TREASURER:

Ok, questions?

JOURNALIST:

(inaudible)

TREASURER:

I'll get Nicola to run through that distribution.

HEALTH MINISTER:

You have, as I understand it, in front of you the communiqué so those sums are easy enough to do. What we made sure was that attention was paid to the population share, but also we acknowledged where there was the highest demand for particular states and territories had trouble with elective surgery waiting lists. But that we not penalise those states who have actually been able to achieve some decent outcomes. So it's a delicate balancing act to make sure those issues are taken account of. And what you'll see I think is a pretty good distribution, relatively close to the population, but not fixed on it, where we've made a slight adjustment if the states waiting lists haven't been that long, where we've taken into account that some states that are waiting for capital investment before they will be able to undertake further procedures. So I think those sums can be easily done by you, John. And it is clear that we have balanced all of those competing requirements to make sure we come to a good outcome for the whole country.

TREASURER:

I might also add that this is stage one of a four year program.

JOURNALIST:

[Inaudible] … are there states that this is their maximum elective surgery throughput?

HEALTH MINISTER:

Oh well I mean, there certainly are for example, I don't think the ACT will mind me using them for an example. They put a bid to us where they had received in terms of the $2.5 million to do 250 people, but if you can provide an extra amount of money for capital, we could do these additional procedures. Well this is stage one, certainly when we are talking about stage two, ACT will have a strong claim to some of the first money in that area, because they have received a small amount of money than some other populated with comparable size. So of course we have taken into account those issues, we don't intend to provide money if procedures can't be undertaken. And we wanted to make sure that states able to commit to the number of procedures, we want this to delivered to the community, we've put in place very stringent reporting requirement. Something that will also be privy to pretty extensive negotiation because we are very willing to contribute and work with the states help clear their waiting lists, but we also want to make sure that we are able, in return for the Commonwealth money, to keep a close track on what's being done. And obviously you'll see in the future a lot more of that sort of reporting and management to make sure that we are getting value for money but also to make sure that the state are very clear where the money is going to particular procedures.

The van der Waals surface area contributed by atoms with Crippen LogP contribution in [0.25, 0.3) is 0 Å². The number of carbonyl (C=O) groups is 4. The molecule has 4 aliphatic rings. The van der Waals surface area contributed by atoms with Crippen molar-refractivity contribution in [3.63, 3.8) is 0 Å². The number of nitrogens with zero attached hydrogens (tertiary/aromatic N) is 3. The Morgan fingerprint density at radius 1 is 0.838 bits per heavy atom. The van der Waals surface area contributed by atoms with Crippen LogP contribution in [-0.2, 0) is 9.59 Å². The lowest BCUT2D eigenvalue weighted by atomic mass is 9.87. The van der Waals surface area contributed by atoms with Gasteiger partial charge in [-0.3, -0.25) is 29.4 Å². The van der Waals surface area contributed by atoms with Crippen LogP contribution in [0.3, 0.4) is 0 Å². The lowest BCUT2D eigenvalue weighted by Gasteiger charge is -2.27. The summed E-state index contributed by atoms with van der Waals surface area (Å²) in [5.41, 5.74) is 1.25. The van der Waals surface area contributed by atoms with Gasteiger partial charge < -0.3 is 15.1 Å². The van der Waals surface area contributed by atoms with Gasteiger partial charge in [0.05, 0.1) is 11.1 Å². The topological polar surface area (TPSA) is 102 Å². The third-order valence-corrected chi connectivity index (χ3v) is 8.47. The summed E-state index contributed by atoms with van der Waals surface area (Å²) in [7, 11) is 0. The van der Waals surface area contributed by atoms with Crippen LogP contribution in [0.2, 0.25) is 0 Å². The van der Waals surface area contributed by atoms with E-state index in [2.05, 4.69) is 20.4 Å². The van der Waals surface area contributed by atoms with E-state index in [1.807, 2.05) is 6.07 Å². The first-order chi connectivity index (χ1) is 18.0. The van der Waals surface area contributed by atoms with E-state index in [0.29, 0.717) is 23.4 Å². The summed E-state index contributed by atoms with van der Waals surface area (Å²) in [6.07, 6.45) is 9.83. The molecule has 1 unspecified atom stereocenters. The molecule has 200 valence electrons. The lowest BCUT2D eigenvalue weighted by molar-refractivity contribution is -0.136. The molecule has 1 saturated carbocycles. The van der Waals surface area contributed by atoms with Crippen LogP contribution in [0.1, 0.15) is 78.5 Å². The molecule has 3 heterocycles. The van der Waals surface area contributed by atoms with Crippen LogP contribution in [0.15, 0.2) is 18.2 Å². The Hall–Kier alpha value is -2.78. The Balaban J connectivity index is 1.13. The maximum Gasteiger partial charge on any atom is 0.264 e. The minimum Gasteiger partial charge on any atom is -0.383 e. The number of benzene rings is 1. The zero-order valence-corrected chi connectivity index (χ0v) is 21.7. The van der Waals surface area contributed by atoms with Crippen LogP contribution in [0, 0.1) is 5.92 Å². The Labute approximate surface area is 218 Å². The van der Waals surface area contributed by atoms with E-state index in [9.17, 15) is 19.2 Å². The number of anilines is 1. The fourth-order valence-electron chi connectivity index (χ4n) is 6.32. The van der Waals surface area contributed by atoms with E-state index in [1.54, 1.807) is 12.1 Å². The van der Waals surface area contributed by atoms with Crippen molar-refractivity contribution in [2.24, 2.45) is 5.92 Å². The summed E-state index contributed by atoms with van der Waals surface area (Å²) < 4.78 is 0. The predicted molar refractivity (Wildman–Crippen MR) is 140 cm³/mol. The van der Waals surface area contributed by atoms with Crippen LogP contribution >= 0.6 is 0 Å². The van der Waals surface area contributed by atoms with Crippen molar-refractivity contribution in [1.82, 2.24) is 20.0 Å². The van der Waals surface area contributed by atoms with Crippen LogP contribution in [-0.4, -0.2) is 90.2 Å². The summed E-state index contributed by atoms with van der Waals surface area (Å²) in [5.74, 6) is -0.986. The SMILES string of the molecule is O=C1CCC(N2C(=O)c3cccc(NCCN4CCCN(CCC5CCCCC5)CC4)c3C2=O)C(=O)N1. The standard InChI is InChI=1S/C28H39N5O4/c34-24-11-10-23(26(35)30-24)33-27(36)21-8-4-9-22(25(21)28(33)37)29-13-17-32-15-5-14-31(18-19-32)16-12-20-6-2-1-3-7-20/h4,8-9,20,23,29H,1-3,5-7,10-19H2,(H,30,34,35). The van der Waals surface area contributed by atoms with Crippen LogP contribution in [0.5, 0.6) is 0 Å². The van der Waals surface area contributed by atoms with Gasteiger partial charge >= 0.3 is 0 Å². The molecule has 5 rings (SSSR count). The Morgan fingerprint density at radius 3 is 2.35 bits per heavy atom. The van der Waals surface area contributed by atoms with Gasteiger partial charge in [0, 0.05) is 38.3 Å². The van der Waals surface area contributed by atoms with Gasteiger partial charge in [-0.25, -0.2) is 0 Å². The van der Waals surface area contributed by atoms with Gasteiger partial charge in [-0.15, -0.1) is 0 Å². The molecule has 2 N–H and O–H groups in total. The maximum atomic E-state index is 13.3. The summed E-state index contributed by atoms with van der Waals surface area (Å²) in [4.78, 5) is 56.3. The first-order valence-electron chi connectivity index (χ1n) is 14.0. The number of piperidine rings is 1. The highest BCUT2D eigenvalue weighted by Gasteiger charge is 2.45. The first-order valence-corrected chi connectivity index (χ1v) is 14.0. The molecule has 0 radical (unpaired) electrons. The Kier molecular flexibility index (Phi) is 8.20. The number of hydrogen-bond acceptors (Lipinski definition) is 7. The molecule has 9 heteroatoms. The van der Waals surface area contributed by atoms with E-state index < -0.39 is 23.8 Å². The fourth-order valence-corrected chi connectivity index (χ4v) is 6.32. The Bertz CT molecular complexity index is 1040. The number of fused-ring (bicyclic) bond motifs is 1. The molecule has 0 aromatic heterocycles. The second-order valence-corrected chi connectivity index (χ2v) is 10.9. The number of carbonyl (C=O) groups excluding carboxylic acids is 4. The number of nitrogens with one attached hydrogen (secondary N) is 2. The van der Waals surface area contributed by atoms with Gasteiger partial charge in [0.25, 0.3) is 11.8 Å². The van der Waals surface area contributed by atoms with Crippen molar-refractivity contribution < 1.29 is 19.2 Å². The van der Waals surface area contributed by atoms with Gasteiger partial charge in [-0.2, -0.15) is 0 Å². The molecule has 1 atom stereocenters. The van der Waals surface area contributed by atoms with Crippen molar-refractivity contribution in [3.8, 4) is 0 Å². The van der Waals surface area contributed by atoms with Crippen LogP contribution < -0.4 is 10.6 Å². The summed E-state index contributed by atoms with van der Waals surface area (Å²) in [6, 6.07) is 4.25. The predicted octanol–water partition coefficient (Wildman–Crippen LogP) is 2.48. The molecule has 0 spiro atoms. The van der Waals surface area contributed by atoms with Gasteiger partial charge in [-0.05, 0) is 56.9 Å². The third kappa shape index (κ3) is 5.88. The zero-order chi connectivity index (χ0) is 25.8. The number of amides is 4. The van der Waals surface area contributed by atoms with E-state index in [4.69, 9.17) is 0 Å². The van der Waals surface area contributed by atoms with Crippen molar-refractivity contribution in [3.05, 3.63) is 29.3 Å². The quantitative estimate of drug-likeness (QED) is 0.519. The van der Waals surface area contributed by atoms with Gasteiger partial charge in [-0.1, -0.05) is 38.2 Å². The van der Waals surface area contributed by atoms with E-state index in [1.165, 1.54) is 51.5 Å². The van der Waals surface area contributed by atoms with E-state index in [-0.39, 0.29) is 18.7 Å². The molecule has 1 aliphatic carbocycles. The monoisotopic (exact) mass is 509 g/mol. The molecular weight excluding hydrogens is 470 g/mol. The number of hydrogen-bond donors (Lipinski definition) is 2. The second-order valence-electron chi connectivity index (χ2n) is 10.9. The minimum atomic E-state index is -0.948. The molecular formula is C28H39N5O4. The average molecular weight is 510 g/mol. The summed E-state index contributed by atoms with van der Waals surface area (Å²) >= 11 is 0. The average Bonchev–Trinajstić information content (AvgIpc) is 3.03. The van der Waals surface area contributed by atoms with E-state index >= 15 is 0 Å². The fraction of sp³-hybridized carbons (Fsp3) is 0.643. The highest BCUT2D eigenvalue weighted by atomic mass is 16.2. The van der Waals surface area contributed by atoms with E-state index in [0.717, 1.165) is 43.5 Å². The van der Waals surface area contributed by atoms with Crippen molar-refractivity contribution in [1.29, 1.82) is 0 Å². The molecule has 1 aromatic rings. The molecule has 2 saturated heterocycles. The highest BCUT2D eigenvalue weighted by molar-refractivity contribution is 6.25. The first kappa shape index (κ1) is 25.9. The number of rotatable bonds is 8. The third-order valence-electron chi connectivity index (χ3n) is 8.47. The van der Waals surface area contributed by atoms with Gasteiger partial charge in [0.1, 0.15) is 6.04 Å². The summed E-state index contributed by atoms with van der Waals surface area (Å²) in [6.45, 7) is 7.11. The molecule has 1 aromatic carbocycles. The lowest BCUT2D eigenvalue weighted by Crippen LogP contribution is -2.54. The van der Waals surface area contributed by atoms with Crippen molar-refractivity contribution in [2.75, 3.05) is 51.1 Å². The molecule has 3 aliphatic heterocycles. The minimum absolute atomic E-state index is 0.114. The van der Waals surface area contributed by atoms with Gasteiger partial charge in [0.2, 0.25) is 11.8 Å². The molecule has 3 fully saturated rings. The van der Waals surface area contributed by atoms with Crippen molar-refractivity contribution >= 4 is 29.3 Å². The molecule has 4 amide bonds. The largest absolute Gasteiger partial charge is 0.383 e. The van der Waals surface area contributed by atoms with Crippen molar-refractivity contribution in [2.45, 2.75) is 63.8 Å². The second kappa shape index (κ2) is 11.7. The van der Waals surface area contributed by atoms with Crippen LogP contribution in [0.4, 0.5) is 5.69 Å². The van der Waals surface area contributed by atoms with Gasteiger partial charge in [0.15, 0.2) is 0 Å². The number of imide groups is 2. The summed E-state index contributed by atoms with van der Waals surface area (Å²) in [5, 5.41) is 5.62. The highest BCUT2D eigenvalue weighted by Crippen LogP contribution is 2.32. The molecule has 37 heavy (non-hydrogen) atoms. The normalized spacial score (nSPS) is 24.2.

JOURNALIST:

Mr Swan, what role did incentive payments play in the reform of the SPPs?